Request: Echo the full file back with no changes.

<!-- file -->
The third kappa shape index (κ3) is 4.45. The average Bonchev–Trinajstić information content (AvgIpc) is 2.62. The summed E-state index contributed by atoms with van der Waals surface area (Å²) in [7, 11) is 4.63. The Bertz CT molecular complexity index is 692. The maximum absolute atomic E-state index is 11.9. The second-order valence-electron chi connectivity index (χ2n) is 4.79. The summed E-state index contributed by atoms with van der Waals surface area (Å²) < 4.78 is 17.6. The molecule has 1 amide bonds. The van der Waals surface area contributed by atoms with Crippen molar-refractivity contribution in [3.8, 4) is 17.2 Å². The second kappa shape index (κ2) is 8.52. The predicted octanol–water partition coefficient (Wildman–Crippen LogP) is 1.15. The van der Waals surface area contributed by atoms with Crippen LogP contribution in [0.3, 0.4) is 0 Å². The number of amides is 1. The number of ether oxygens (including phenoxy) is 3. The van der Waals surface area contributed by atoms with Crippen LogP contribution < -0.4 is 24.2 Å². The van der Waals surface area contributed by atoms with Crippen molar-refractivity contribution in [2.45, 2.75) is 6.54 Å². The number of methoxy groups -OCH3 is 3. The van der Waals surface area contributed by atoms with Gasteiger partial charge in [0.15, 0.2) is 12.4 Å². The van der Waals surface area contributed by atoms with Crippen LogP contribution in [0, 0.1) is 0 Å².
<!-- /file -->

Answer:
The third kappa shape index (κ3) is 4.45. The average Bonchev–Trinajstić information content (AvgIpc) is 2.62. The summed E-state index contributed by atoms with van der Waals surface area (Å²) in [7, 11) is 4.63. The Bertz CT molecular complexity index is 692. The maximum absolute atomic E-state index is 11.9. The second-order valence-electron chi connectivity index (χ2n) is 4.79. The summed E-state index contributed by atoms with van der Waals surface area (Å²) < 4.78 is 17.6. The molecule has 1 amide bonds. The van der Waals surface area contributed by atoms with Crippen molar-refractivity contribution in [3.8, 4) is 17.2 Å². The second kappa shape index (κ2) is 8.52. The predicted octanol–water partition coefficient (Wildman–Crippen LogP) is 1.15. The van der Waals surface area contributed by atoms with Crippen LogP contribution in [0.3, 0.4) is 0 Å². The number of amides is 1. The number of ether oxygens (including phenoxy) is 3. The van der Waals surface area contributed by atoms with Crippen LogP contribution < -0.4 is 24.2 Å². The van der Waals surface area contributed by atoms with Crippen molar-refractivity contribution in [2.45, 2.75) is 6.54 Å². The number of methoxy groups -OCH3 is 3. The van der Waals surface area contributed by atoms with Gasteiger partial charge in [0.15, 0.2) is 12.4 Å². The van der Waals surface area contributed by atoms with Crippen LogP contribution in [0, 0.1) is 0 Å².